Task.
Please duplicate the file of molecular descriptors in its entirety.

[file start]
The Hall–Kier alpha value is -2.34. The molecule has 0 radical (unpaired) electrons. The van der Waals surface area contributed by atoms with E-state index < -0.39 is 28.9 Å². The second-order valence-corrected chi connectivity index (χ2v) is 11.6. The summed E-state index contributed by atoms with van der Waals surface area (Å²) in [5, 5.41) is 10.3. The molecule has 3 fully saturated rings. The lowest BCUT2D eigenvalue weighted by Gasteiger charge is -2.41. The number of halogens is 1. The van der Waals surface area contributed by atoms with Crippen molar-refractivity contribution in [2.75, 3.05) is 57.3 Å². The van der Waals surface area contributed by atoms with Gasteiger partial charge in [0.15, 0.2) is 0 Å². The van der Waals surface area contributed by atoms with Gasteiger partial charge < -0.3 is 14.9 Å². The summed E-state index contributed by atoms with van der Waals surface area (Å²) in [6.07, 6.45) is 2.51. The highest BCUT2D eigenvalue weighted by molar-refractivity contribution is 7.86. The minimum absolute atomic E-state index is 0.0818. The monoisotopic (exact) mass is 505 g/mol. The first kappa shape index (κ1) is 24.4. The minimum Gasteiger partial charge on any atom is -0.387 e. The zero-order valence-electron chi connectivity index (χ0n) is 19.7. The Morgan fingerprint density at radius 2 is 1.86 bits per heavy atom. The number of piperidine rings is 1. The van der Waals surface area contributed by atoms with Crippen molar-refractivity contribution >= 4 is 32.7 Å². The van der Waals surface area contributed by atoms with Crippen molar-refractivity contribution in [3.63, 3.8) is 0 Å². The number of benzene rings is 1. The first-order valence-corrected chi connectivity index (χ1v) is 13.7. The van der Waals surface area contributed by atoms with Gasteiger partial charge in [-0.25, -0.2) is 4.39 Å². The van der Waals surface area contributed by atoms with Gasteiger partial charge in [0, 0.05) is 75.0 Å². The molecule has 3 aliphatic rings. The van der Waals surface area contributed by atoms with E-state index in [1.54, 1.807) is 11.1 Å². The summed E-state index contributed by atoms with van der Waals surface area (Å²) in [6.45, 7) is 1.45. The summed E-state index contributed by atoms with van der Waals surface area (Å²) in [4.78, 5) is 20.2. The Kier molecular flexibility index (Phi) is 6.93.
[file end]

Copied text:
The Hall–Kier alpha value is -2.34. The molecule has 0 radical (unpaired) electrons. The van der Waals surface area contributed by atoms with E-state index < -0.39 is 28.9 Å². The second-order valence-corrected chi connectivity index (χ2v) is 11.6. The summed E-state index contributed by atoms with van der Waals surface area (Å²) in [5, 5.41) is 10.3. The molecule has 3 fully saturated rings. The lowest BCUT2D eigenvalue weighted by Gasteiger charge is -2.41. The number of halogens is 1. The van der Waals surface area contributed by atoms with Crippen molar-refractivity contribution in [2.75, 3.05) is 57.3 Å². The van der Waals surface area contributed by atoms with Gasteiger partial charge in [0.15, 0.2) is 0 Å². The van der Waals surface area contributed by atoms with Gasteiger partial charge < -0.3 is 14.9 Å². The summed E-state index contributed by atoms with van der Waals surface area (Å²) in [6.07, 6.45) is 2.51. The highest BCUT2D eigenvalue weighted by molar-refractivity contribution is 7.86. The minimum absolute atomic E-state index is 0.0818. The monoisotopic (exact) mass is 505 g/mol. The first kappa shape index (κ1) is 24.4. The minimum Gasteiger partial charge on any atom is -0.387 e. The zero-order valence-electron chi connectivity index (χ0n) is 19.7. The Morgan fingerprint density at radius 2 is 1.86 bits per heavy atom. The number of piperidine rings is 1. The van der Waals surface area contributed by atoms with Crippen molar-refractivity contribution >= 4 is 32.7 Å². The van der Waals surface area contributed by atoms with Crippen molar-refractivity contribution in [3.63, 3.8) is 0 Å². The number of benzene rings is 1. The first-order valence-corrected chi connectivity index (χ1v) is 13.7. The van der Waals surface area contributed by atoms with Gasteiger partial charge in [-0.25, -0.2) is 4.39 Å². The van der Waals surface area contributed by atoms with Gasteiger partial charge in [0, 0.05) is 75.0 Å². The molecule has 3 aliphatic rings. The van der Waals surface area contributed by atoms with E-state index in [1.54, 1.807) is 11.1 Å². The summed E-state index contributed by atoms with van der Waals surface area (Å²) in [6.45, 7) is 1.45. The summed E-state index contributed by atoms with van der Waals surface area (Å²) in [4.78, 5) is 20.2. The Kier molecular flexibility index (Phi) is 6.93.